The new Helen DeVos Children's Hospital in Grand Rapids, Michigan marks a new era of children's health care. Trillium Hibbeln shares behind-the-scenes insights from her unique perspective as a mom who served as project leader during the planning, construction and transition into the new children's hospital.
When I see these pictures of the work being done on the outdoor garden and play space I am reminded of something our president, Dr. Bob Connors, says often about the new children's hospital: "Kids need more than medicine to get well."
A child in the hospital does not stop being a child just because he or she is sick or injured. So creating a place where patients can enjoy fresh air and sunshine, beautiful plants and unique play things is just as important as the effort and resources we are putting into technology, equipment and medical care.
One of the strongest influences on my own parenting style came from a book titled, Last Child in the Woods, by Richard Louv. It talks about the importance of the outdoors for a child's well being.Have you ever noticed when you take your child outside they either run around because of the freedom of the outdoors or sometimes quietly explore something as simple and magnificent as a pattern on a leaf? I get this feeling as an adult too.Watching the clouds, feeling the breeze and breathing deeply can restore my balance after a hectic day of work, kids and life. I believe the garden we are building at Helen DeVos Children's Hospital will be a place to have these experiences.It is unnatural for a child to spend days in a room in a hospital and it is stressful for parents and siblings to be there to support their child. I hope that our families will enjoy the freedom and playfulness of the space and spend some time connecting with each other and nature.
Flowers, shrubs, bushes and trees will help celebrate nature in the midst of a city. The outdoor garden is equipped with electrical outlets so that children can plug in their portable infusion pumps while they enjoy the view and the toys.
The play equipment is interactive and I am looking forward to the sounds of laughter interspersed with the banging of bongo drums, and the chimes of the xylophone.
Access to the outdoor garden and play space will be through doors from the cafeteria on the west side of the building overlooking Bostwick Street. Already I am envisioning kids wheeling out to the patio to share lunch with their families.
There is so much happening with the new building right now. I wanted to provide you a quick photo update. Brief captions below each picture give you a glimpse of all the work happening inside as we prepare to care for our kids.
Artist Tracy Van Duinen and his team completed installation of the mosaic mural. Isn't it gorgeous?
A detail of the mural features beautiful flower images near the outdoor garden. The mirror mosaic pieces reflect amazing colors of light.
The mosaic mural is too big to show in one image, it measures 160 feet long by 19 feet high and covers more than 1,400 square feet.
A nursing station in the neonatal intensive care unit is nearly complete.
The surgical family lounge on level C provides a soothing atmosphere from the sounds and sights of a bubble wall.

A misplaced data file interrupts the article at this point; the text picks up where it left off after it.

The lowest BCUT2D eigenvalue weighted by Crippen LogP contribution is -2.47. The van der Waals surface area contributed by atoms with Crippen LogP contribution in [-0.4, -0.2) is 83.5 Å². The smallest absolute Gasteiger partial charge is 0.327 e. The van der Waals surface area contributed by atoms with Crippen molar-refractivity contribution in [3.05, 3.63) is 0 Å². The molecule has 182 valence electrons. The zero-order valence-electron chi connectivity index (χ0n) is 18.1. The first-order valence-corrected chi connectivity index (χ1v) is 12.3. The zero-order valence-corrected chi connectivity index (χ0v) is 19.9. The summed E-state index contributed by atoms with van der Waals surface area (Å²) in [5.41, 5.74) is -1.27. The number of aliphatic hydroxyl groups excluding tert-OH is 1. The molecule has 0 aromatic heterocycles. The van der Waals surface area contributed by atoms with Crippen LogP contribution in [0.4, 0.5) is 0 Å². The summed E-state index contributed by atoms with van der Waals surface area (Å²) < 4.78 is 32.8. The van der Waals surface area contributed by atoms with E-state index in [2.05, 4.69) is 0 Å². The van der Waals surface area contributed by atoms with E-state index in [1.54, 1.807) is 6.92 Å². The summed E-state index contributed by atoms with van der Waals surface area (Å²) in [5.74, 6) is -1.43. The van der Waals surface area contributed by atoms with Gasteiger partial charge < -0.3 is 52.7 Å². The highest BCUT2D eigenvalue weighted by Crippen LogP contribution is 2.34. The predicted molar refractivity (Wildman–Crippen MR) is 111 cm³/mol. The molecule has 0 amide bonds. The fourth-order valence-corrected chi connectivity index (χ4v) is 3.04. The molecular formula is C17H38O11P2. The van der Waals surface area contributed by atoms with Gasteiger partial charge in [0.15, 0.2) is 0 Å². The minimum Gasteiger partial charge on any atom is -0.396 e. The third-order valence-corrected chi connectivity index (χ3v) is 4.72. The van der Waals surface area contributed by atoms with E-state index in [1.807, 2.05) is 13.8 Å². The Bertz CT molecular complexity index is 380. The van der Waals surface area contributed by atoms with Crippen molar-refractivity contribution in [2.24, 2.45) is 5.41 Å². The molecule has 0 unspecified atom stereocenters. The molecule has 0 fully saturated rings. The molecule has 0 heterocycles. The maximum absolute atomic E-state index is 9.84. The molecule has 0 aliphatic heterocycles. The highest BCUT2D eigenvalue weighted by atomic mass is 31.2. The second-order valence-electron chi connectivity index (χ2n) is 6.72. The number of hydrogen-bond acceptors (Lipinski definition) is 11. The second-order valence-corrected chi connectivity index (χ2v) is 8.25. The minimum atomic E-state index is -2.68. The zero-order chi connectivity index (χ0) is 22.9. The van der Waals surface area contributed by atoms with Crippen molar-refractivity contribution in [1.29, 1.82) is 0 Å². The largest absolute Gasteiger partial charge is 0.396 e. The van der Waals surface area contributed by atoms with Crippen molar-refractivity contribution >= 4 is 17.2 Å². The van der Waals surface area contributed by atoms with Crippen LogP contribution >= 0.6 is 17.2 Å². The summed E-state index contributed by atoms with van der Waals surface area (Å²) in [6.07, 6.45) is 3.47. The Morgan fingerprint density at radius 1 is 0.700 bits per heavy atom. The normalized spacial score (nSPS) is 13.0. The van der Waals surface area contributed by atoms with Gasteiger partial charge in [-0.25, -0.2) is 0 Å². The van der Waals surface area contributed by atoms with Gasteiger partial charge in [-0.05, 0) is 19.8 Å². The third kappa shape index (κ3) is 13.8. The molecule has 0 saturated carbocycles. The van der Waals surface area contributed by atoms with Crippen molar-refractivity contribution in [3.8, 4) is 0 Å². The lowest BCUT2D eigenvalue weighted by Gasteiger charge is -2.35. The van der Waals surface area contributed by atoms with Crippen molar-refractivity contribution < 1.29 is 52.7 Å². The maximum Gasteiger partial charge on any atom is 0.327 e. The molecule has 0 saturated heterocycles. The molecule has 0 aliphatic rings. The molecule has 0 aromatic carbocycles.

Beautiful colors on the wall behind the reception desk will welcome families to the surgery area on level C.
Today while touring the 8th floor pediatric intensive care unit (PICU), one of my colleagues exclaimed, "Wow! This will be a show-stopping moment for the opening events tours."
He is a veteran of 20 years experience in children's hospitals so I took this as more validation that the PICU truly is an amazing space. It is an incredible blend of high technology and high touch care and amenities.
More than any area of the new Helen DeVos Children's Hospital, the PICU is personal for me.As I've mentioned before, our daughter was born with a serious heart defect eight years ago which landed her in the children's hospital pediatric intensive care unit at 8 days old. After years of care and open heart surgery she is a healthy, active child.That first night in the PICU was scary, but I will never forget one of the nurses who sat on the chair in the room and explained the situation to us until we understood. The caregivers in our critical care department have always provided wonderful, lifesaving care, and to think that they will now have an environment that matches their excellence is truly awe inspiring. There will be wonderful views of the sunrises and sunsets from the 16-foot high windows in each of the 24 patient rooms. Today, the construction and equipment leaders showed us how the rooms were designed so that the patient's bed can be arranged so the child can see out the window if they choose.For some children who have to stay in the PICU, this will be a wonderful treat. There will also be accommodations for parents to sleep in, a bathroom in each room and family space on the unit. The array of patient monitoring and therapeutic equipment is similar to what you would see in an operating room.
It will be a great environment of healing for the most critically ill and injured children, and for those kids who will be recovering from major surgery. The new PICU is eight beds larger than the current PICU, which will be important during trauma season, and also during the busier winter months when we treat many children with respiratory problems.
The new PICU is personal for the staff who will be working there too. Since January 11, 2010 when we started the one year countdown to opening day, the PICU staff has been delivering cakes and cookies to the construction crew on the 11th of each month. I had to smile when a PICU manager shared this story with me. She was picking up a cake inscribed with the message: "counting down the days to 1-11-11" and the baker said: "That's the day of the opening of the new children's hospital, you must be very proud."